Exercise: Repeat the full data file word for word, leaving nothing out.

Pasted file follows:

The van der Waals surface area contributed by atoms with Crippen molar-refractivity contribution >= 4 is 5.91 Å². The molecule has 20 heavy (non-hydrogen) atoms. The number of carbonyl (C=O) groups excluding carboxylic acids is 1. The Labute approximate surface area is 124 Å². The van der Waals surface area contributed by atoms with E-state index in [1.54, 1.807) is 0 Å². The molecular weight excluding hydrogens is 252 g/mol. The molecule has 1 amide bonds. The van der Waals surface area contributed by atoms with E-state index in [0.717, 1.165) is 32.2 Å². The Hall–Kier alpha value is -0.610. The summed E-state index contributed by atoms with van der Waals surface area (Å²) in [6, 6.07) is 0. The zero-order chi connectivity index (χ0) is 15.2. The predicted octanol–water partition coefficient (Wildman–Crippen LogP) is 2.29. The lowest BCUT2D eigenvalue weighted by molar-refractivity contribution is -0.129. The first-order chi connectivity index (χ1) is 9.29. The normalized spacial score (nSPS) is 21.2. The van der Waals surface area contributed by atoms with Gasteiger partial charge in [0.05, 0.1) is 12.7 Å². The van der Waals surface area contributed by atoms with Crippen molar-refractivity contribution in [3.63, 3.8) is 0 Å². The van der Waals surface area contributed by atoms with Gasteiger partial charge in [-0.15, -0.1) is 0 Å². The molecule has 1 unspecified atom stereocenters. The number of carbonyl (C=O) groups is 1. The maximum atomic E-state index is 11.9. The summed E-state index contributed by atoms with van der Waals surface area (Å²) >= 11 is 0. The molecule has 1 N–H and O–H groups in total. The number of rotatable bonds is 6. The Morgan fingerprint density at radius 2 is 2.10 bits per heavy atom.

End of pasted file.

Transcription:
The van der Waals surface area contributed by atoms with Crippen molar-refractivity contribution >= 4 is 5.91 Å². The molecule has 20 heavy (non-hydrogen) atoms. The number of carbonyl (C=O) groups excluding carboxylic acids is 1. The Labute approximate surface area is 124 Å². The van der Waals surface area contributed by atoms with E-state index in [1.54, 1.807) is 0 Å². The molecular weight excluding hydrogens is 252 g/mol. The molecule has 1 amide bonds. The van der Waals surface area contributed by atoms with E-state index in [0.717, 1.165) is 32.2 Å². The Hall–Kier alpha value is -0.610. The summed E-state index contributed by atoms with van der Waals surface area (Å²) in [6, 6.07) is 0. The zero-order chi connectivity index (χ0) is 15.2. The predicted octanol–water partition coefficient (Wildman–Crippen LogP) is 2.29. The lowest BCUT2D eigenvalue weighted by molar-refractivity contribution is -0.129. The first-order chi connectivity index (χ1) is 9.29. The normalized spacial score (nSPS) is 21.2. The van der Waals surface area contributed by atoms with Gasteiger partial charge in [0.05, 0.1) is 12.7 Å². The van der Waals surface area contributed by atoms with Crippen molar-refractivity contribution in [3.63, 3.8) is 0 Å². The van der Waals surface area contributed by atoms with Gasteiger partial charge in [-0.15, -0.1) is 0 Å². The molecule has 1 unspecified atom stereocenters. The number of carbonyl (C=O) groups is 1. The maximum atomic E-state index is 11.9. The summed E-state index contributed by atoms with van der Waals surface area (Å²) >= 11 is 0. The molecule has 1 N–H and O–H groups in total. The number of rotatable bonds is 6. The Morgan fingerprint density at radius 2 is 2.10 bits per heavy atom.